My Friday Post

Book Beginnings Button

Every Friday Book Beginnings on Friday is hosted by Gillion at Rose City
Reader
 where you can share the first sentence (or so) of the book you are reading, along with your initial thoughts about the sentence, impressions of the book, or anything else the opener inspires.

I’ve recently finished reading Gallows View by Peter Robinson, the first Inspector Banks book and have decided to read the series in the order they were written. The second Inspector Banks book is A Dedicated Man. A Dedicated Man

When the sun rose high enough to clear the slate roofs on the other side of the street, it crept through a chink in Sally Lumb’s curtain and lit on a strand of gold blonde hair that curled over her cheek. She was dreaming.

This opening doesn’t tell me much about the book. If I didn’t know it’s an Inspector Banks book I’d probably not bother reading much further. But reading the blurb encourages me to read on:

Blurb:

Near the village of Helmthorpe, Swainsdale, the body of a well-liked local historian is found half-buried under a dry stone wall. Harry Steadman has been brutally murdered. But who would want to kill such a thoughtful, dedicated man?

Chief Inspector Alan Banks is called in to investigate and soon discovers that disturbing secrets lie behind the apparently bucolic facade. It is clear that young Sally Lumb, locked in her lover’s arms on the night of the murder, knows more than she is letting on. And her knowledge could lead to danger . . .

Also every Friday Freda at Freda’s Voice hosts The Friday 56

Friday 56

These are the rules:

  1. Grab a book, any book.
  2. Turn to page 56, or 56% on your eReader. (If you have to improvise, that’s ok.)
  3. Find any sentence (or a few, just don’t spoil it) that grabs you.
  4. Post it.
  5. Add the URL to your post in the link on Freda’s most recent Friday 56 post.

From Page 56:

‘He was a fine man, good-tempered, even-natured. He had a sharp mind – and a tongue to match when it came to it – but he was a good man; he never hurt a soul, and I can’t think why anyone would want to kill him.’

‘Somebody obviously felt differently,’ Banks said. ‘I hear he inherited a lot of money.’

I’m pleased that page 56 provides information about the man in the title and provides an answer to the question of why anyone would want to kill such a good man. I haven’t read much more of the book so I’m still in the dark about the motive – was the man really killed for his money?

What do you think? Would you continue reading?

 

Gallows View by Peter Robinson

Gallows View: DCI Banks (Inspector Banks 1)

This year marks the 30th anniversary of the first Inspector Banks bookGallows View by Peter Robinson* (see below). I’ve read some of the later Banks books, totally out of order, which doesn’t seem to matter as I think they work well as stand alone books.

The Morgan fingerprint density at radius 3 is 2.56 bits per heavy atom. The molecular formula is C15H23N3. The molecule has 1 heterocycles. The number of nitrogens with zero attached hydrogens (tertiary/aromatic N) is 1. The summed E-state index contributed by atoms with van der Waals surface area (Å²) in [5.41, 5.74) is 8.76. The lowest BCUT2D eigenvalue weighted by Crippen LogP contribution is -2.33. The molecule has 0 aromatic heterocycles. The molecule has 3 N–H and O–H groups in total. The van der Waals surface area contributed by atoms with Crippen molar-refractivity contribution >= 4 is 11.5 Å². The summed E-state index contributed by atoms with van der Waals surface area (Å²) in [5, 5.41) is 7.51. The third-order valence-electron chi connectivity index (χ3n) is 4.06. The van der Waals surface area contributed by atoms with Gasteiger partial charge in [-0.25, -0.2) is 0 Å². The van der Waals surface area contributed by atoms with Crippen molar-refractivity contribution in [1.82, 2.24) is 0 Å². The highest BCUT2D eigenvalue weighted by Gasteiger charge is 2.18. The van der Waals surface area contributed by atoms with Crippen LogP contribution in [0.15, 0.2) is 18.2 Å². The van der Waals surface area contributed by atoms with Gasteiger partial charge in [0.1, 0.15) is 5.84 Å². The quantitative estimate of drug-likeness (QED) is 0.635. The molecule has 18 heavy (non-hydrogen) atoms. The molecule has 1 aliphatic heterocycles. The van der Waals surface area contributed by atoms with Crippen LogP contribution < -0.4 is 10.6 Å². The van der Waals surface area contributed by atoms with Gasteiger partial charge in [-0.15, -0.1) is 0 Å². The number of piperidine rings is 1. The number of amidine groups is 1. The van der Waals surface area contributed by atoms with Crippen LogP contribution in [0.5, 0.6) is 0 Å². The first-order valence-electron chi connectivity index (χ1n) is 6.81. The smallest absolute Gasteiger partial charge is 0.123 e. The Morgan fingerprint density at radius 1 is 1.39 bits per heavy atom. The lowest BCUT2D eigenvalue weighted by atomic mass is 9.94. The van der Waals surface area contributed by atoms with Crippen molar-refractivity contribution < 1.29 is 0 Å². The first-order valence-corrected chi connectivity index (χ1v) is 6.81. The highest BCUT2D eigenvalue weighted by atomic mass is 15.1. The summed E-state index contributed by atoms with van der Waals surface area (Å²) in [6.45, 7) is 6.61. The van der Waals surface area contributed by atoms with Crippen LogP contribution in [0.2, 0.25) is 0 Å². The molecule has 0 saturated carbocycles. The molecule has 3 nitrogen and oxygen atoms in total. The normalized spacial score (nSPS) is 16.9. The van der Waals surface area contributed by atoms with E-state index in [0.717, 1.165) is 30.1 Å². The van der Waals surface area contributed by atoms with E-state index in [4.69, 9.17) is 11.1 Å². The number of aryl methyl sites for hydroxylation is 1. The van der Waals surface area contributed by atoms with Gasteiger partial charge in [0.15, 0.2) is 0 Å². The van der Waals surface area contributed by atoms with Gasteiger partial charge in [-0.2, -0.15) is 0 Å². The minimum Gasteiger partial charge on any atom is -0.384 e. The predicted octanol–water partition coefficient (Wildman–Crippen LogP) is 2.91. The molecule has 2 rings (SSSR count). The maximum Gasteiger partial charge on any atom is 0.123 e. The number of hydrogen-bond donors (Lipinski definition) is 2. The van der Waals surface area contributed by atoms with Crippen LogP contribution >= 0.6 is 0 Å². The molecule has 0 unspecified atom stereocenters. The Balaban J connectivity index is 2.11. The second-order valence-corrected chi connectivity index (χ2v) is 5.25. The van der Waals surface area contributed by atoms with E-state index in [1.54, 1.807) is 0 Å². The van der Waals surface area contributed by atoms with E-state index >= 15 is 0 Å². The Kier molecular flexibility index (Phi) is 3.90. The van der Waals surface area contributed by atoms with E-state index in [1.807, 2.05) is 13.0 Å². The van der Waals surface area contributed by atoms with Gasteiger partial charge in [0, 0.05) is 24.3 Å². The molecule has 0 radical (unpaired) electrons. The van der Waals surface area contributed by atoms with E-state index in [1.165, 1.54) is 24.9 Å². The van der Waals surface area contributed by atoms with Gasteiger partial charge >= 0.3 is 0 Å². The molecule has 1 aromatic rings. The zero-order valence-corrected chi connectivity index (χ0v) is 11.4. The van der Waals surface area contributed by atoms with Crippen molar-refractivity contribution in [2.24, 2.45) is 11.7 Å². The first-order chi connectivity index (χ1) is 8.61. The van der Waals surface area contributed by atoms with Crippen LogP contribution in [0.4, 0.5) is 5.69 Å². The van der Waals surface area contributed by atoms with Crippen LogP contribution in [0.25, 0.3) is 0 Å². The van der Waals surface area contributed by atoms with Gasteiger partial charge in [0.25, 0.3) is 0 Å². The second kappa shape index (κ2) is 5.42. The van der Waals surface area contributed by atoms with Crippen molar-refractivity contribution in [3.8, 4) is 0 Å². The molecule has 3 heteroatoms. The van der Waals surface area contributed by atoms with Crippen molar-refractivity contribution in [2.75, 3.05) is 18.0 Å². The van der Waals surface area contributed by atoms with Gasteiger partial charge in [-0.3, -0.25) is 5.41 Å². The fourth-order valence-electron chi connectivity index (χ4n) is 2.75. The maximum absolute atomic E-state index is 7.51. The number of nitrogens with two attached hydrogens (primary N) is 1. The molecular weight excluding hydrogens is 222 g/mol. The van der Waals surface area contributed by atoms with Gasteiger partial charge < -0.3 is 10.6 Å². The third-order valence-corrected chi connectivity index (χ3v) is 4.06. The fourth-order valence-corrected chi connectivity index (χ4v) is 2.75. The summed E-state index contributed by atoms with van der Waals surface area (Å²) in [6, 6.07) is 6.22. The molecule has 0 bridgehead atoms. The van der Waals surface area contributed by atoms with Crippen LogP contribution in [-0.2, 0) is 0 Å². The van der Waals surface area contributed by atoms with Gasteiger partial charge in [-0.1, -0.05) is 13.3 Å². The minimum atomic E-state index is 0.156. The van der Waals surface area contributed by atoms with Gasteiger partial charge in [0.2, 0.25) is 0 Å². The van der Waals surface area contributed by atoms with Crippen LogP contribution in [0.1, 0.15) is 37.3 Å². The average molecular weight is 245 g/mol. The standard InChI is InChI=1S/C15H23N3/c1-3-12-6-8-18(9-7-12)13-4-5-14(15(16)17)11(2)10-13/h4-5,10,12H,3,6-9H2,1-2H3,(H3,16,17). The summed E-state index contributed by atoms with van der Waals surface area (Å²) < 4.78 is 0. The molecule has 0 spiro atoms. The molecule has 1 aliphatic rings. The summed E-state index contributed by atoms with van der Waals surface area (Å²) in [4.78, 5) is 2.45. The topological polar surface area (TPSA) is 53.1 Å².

Inspector Alan Banks has been in Eastvale in the Yorkshire Dales for six months, having relocated from London. He has now got used to the slower pace of life and is working well with his colleagues. Sandra, his wife, has also settled well in Eastvale, making friends with Harriet and joining the local photography club.

There’s a peeping tom in the area, targeting young, blonde women, following them as they leave the pub and then watching as they undress for bed and there is also spate of break-ins by two balaclava-wearing thugs who rob old ladies and vandalize their homes. It’s clear quite early in the book that the two thugs are teenagers, Trevor Sharp and his friend, Mick Webster, who progress from robbing old ladies to burgling more prosperous homes when their owners are away from home, guided by Mick’s older brother, Lenny.

The main mystery is that of Alice Matlock, an old woman, living on her own, who is is found dead in her ransacked house in Gallows View, a row of old terraced  cottages. Her body was discovered by her friend, Ethel Carstairs, lying on her back, having fractured her skull on the corner of a table while falling backwards – or had she been pushed? Was she also a victim of Trevor and Mick, could it have been the peeping tom, or was someone else responsible? It might have just been an accident – she was old and her bones were brittle.

Dr Jenny Fuller, a psychologist at York University, has been brought in to help by providing a profile for the peeping tom case. Banks, a happily married man, is immediately attracted to her. They work well together, although Sandra, his wife, is rather suspicious at first about their relationship when she discovers that Dr Fuller is a young, attractive redhead.

It’s a good start to the series, which has now reached 24 books. It has quite a relaxed pace, with a complex and well constructed plot. The characters are convincing and realistic, and I like Banks, a hard working dedicated detective who gets on well with his boss, Superintendent Gristhorpe, who likes to build dry stone walls in his spare time.